As a student of leadership, I have become intentional about observing the difference between strong and weak leaders for my own learning and self improvement. One quality, I have come to admire, seek, covet, envy in great leaders, is Emotional Intelligence.
For years, educators, human resource professionals, corporate trainers, recruiters, managers and others have known what sets apart the average performers from the stars. It isn’t technical skills – those are easy to learn, and it’s easy to determine if someone has them or not. It isn’t necessarily intelligence, either. It is something else, something that you knew it if you saw it, but which was difficult to clearly define. It was called ‘people skills’ and now more recently, emotional intelligence.
Emotional intelligence was coined in 1990 in a research paper by two psychology professors, John D. Mayer and Peter Salovey, who defined it this way:
From a scientific (rather than a popular) standpoint, emotional intelligence is the ability to accurately perceive your own and others’ emotions; to understand the signals that emotions send about relationships; and to manage your own and others’ emotions.
The five components of emotional intelligence that allow individuals to recognize, connect with, and learn from their own and other people’s mental states are:
- Motivation (defined as “a passion for work that goes beyond money and status”)
- Empathy for others
- Social skills, such as proficiency in managing relationships and building networks
Have you come across adults who find it difficult to say I am sorry? Or find it difficult to acknowledge their role in a not so good situation. Or unwilling to discuss possible ways that the situation could be handled differently or adults who throw a tantrum if things don’t proceed the way they envisaged? We could all benefit improving our intrapersonal and inter personal skills.
To begin with, how self-aware are you? Self-awareness is about achieving a realistic view of one’s strengths and weaknesses and of how those strengths and weaknesses compare to others. Not an easy process if you ask me but one that harvests great benefits if properly employed.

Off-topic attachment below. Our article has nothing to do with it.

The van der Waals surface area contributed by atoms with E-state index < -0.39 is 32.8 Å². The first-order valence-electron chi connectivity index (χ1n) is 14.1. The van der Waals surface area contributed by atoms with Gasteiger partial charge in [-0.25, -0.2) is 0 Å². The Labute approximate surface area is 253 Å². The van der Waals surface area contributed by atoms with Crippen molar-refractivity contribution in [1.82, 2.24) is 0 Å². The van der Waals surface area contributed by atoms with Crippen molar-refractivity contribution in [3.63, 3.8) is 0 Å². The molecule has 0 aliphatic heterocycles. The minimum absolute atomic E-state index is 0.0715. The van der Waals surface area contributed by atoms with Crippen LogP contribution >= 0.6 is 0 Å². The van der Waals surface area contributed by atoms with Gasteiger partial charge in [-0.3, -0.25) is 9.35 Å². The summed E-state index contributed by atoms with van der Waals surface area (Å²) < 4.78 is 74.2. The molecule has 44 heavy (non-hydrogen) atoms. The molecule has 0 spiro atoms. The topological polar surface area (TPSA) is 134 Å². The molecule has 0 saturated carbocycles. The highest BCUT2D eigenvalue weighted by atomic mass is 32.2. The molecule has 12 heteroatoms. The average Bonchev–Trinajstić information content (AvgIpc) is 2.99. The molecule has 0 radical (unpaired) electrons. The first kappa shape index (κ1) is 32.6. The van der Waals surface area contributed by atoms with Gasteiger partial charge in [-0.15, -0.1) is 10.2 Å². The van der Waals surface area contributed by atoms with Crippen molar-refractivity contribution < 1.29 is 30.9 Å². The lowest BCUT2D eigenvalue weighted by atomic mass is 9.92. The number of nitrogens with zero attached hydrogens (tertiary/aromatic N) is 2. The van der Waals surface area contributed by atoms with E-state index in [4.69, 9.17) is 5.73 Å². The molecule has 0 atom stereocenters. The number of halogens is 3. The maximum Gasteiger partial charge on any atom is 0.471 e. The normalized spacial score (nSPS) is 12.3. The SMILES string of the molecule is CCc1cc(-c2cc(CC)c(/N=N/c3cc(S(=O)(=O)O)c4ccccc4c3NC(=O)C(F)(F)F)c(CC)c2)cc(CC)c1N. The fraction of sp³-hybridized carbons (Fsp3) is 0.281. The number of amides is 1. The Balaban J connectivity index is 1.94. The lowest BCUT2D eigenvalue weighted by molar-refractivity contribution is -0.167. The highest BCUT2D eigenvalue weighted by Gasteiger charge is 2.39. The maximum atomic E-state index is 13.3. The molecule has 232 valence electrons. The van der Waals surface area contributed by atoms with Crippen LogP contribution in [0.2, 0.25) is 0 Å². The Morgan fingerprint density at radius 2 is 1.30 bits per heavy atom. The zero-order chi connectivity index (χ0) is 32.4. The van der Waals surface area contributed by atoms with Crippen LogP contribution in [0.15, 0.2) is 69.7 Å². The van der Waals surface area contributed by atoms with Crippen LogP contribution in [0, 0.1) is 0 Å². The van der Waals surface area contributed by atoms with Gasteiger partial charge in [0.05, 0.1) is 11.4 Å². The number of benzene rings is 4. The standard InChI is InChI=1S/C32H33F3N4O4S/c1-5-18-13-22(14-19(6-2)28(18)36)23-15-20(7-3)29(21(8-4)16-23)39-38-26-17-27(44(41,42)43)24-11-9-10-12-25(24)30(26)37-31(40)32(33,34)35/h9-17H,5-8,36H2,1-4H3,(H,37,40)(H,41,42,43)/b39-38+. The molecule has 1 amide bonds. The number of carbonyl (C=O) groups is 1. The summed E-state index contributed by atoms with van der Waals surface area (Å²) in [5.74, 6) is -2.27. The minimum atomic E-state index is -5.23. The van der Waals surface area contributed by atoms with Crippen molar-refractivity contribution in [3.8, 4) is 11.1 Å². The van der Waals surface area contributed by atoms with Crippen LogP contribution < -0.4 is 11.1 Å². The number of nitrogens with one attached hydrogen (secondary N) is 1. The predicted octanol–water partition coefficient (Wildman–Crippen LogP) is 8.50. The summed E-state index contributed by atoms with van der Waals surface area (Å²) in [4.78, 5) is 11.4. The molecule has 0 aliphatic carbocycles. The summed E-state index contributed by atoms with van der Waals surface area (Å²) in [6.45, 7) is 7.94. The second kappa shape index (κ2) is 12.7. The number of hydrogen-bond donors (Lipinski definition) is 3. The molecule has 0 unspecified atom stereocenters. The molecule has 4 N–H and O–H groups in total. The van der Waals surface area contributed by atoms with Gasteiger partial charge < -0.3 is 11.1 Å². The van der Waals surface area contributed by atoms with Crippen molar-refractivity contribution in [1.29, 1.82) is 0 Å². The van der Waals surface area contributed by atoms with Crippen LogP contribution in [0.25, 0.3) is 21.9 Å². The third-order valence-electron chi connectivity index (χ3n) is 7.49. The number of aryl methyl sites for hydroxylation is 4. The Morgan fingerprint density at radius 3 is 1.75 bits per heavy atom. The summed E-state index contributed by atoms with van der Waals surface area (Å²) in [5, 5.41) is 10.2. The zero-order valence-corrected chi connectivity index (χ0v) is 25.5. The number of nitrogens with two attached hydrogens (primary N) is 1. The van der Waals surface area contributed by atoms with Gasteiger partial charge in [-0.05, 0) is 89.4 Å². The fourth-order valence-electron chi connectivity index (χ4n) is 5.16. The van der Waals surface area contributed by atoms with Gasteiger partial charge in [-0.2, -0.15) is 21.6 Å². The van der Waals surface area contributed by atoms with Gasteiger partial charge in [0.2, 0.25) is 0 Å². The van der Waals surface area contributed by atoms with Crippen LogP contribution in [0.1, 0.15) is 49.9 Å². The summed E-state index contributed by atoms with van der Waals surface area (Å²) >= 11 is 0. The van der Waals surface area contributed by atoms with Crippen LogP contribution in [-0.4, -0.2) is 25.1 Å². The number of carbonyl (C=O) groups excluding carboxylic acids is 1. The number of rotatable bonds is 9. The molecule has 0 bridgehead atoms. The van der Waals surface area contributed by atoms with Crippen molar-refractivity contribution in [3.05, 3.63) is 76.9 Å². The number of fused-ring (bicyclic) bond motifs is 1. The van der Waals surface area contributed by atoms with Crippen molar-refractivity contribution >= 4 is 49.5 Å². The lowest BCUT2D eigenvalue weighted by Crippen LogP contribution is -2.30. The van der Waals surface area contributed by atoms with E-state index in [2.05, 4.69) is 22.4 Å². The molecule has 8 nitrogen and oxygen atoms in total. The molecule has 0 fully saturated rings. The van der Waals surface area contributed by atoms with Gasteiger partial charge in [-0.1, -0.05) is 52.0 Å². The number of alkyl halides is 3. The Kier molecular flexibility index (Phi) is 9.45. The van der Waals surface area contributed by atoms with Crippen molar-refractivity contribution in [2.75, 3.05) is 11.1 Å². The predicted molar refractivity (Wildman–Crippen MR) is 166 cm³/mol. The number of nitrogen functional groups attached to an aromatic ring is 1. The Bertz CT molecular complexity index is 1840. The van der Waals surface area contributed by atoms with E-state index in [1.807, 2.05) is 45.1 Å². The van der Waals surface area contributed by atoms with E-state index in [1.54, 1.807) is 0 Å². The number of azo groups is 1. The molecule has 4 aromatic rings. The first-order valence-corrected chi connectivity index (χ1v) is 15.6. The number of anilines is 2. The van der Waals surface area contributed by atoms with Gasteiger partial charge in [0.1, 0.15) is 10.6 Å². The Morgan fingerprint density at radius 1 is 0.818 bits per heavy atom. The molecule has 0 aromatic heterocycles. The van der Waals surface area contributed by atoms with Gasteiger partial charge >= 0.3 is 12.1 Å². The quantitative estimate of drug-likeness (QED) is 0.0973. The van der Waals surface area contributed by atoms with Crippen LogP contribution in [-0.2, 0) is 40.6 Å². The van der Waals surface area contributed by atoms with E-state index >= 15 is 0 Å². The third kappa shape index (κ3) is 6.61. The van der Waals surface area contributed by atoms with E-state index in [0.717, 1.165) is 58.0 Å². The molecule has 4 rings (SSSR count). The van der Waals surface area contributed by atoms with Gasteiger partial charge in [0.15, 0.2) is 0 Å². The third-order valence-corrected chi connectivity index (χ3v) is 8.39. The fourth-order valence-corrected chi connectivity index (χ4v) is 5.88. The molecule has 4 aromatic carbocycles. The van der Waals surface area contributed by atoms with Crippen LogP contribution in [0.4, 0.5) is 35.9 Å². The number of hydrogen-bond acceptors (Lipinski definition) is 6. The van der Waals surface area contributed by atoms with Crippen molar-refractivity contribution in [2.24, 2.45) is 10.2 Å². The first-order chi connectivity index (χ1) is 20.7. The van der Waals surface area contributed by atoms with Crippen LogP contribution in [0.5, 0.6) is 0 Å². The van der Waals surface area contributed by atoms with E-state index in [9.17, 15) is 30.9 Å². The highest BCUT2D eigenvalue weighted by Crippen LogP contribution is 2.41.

Real self awareness will not happen, unless one gets accurate feedback from either respected friends or a 360-degree process of assessment. A 360 degree assessment or personality tests are great tool to help us uncover EQ-related blind spots, not least because other people are generally too polite to give us negative feedback.
Equally key is how self-aware of others’ emotions that helps a leader to strengthen their emotional intelligence. Empathy is the capacity to understand or feel what another person is experiencing from within the other person’s frame of reference. A Leader who is in tune with the team is likely to succeed.
Finally, how a leader navigates and builds strong social networks determines how better informed, more creative, more efficient than those with limited social networks. By having a trusted set of advisors and advocates, effective networkers make better decisions faster and are more likely to have support for their ideas and plans. Relationships will not just happen, it requires one to invest time, plan activities and anticipate likely spaces to make great connections.
In sum, technical skills and intelligence are great, the missing link is a leader’s emotional intelligence to propel one to greater heights. The next time, one is tempted to throw a tantrum, it would serve better to keep calm.